Pseudo-Secularism

Hindu dharma is implicitly at odds with monotheistic intolerance. What is happening in India is a new historical awakening... Indian intellectuals, who want to be secure in their liberal beliefs, may not understand what is going on. But every other Indian knows precisely what is happening: deep down he knows that a larger response is emerging even if at times this response appears in his eyes to be threatening.

Monday, September 29, 2008

A Strange Minority Aggression

The minority politics in the country is getting curious. The church is behaving as if it has a divine right to proselytise. As if it is part and parcel of the special minority rights. And an Archbishop. As if he is a special envoy of the Holy Roman Empire in the zenith of its glory. And for some representatives of the Muslim community, every act of the internal security apparatus is lawless, biased and designed to discriminate and condemn them. Look at the reactions of the Vice Chancellor of Jamia Millia, the residents of Jamia Nagar, Azamgarh and even cine actress Shabana Azmi. Do the minorities believe that they are super citizens? A hang-over of the past when they were the ruling class and the majority Hindus, the deprived second class citizens? In a democracy there is only one law and the law must apply equally to every citizen.

Archbishop Barnard Moras of Bangalore behaved in a strange and uncivilised manner when the Chief Minister of Karnataka B S Yeddyurappa went to see him as part of his mission to restore peace and amity in the state. But the Christians are on an offensive. The Bishop berated and shouted at the Chief Minister in front of the whole world as if to show his contempt to the elected ruler of the state. The Chief Minister kept his cool. He was a picture of humility and forbearance. It did not behove a priest, who is a Godman to get into such a rage, and berate the Chief Minister of the state in full public view. Obviously, the Bishop had rehearsed the drama well in advance and wanted it to be relayed all over the world over the media. Perhaps he wanted to show the world that Christians were under attack in BJP-ruled states. This is politics, not religion. The provocation came from evangelists. The blasphemous literature they distributed was reported widely in the press including Deccan Herald, a leading daily of Karnataka. Other than isolated incidents of localised vandalism in which both Christians and Hindus were involved, there was not a single instance of organised violence in Karnataka. There were any number of provocations on Hindus in Andhra Pradesh, Kerala, Tamil Nadu, Assam and Jammu and Kashmir where Hindus suffered huge losses and even made to flee. But no Hindu leader ever misbehaved with authorities the way the Bishop displayed his misdemeanor. The situation in Karnataka was never so grim that the Bishop should have behaved in so crass a manner.

Similarly the Vice Chancellor of Jamia Milia says that he will use taxpayers’ money to defend terror accused. Is it an admission that the Central University, fully under the Union HRD Ministry has become a haven for jehadi terrorists? And stranger are the kinds of reactions greeting the arrest of terror accused by the police. Some of them even characterised the martyrdom of the police officer as “fake”. What is this mindset that cannot distinguish between a national calamity and their sectarian loyalties? The VC says he will fight the case for the suspected terrorist students with public money. This is outrageous and unlawful.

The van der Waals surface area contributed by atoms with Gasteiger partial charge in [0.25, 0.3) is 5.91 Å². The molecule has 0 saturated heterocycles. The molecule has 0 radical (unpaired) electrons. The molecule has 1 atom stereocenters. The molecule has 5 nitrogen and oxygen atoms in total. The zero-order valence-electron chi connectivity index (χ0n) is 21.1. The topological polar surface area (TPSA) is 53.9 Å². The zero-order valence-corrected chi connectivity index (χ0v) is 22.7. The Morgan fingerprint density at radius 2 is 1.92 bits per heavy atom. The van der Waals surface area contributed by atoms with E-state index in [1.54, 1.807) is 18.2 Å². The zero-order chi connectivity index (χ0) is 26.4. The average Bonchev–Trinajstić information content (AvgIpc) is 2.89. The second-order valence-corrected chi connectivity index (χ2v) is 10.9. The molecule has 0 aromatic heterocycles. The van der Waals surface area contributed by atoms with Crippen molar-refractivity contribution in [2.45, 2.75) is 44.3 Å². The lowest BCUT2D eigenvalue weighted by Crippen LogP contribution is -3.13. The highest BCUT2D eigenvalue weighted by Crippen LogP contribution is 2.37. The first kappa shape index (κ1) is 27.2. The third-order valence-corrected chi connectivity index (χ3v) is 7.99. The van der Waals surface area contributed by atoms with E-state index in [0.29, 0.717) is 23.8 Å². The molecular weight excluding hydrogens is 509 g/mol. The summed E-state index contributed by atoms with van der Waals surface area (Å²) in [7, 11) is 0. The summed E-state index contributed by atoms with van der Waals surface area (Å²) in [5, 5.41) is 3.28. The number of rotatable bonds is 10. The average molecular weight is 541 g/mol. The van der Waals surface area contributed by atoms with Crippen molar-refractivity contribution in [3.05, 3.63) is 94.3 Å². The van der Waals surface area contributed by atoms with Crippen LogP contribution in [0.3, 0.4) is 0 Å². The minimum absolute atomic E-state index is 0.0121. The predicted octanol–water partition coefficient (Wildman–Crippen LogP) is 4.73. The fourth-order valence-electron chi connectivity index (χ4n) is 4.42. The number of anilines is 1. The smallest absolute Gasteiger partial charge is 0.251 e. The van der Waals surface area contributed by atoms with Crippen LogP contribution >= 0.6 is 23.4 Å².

These actions strike at the idea of India and harm the country immensely. Simultaneously some parties jump to grab any chance to curry favour with the minorities and promote their fanaticism and separate identity. Look at the manner in which the Janata Dal(S) leader Deve Gowda is trying to vitiate the situation in Karnataka. There were more attacks on churches in Tamil Nadu and Kerala, but the DMK and the CPM are in the forefront accusing the BJP of not protecting minorities. In fact, the BJP record in maintaining inter-religious harmony is much better than any other so-called pro-minority parties. Sensible sections of the minorities acknowledge this. But there are elements too willing to be pawns in the political chessboard.

The BJP is ruling in seven states and is sharing power in four others. The recent Orissa and Karnataka clashes involving Christians are aberrations. In both cases as in Gujarat in 2002 the provocation came from the minorities.

India is the only country that has always protected the minorities. But the definition of minorities in India is strangely distorted. Here the minorities are better off than Hindus and were the ruling class for centuries. It is the Hindu who faces an existential problem with petro-dollar, terrorism, infiltration and proselytisation undermining his number. The Christians are in majority in four states, the Muslims in one. Is it not a fact that where minorities are dominant they don’t accommodate any other community? Hindus are the only people in the world who believe in the oneness of God and equality of man.

India is the only country on earth which he can claim as his own. The minorities have to appreciate this Hindu angst. The vote bank politics has deprived Hindu his status.

This is at the root of the tension in places where conversion is tearing apart the social fabric. In states where the minorities are in majority their tyranny has totally subjugated the Hindu. Compare this with the Hindu response where they are in majority.

The BJP has walked an extra mile to reassure the minorities and take them into its fold. But the response has so far been limited. If pseudo-secular politicians and fanatics gang up in this fashion what will be the future shape of Indian polity?

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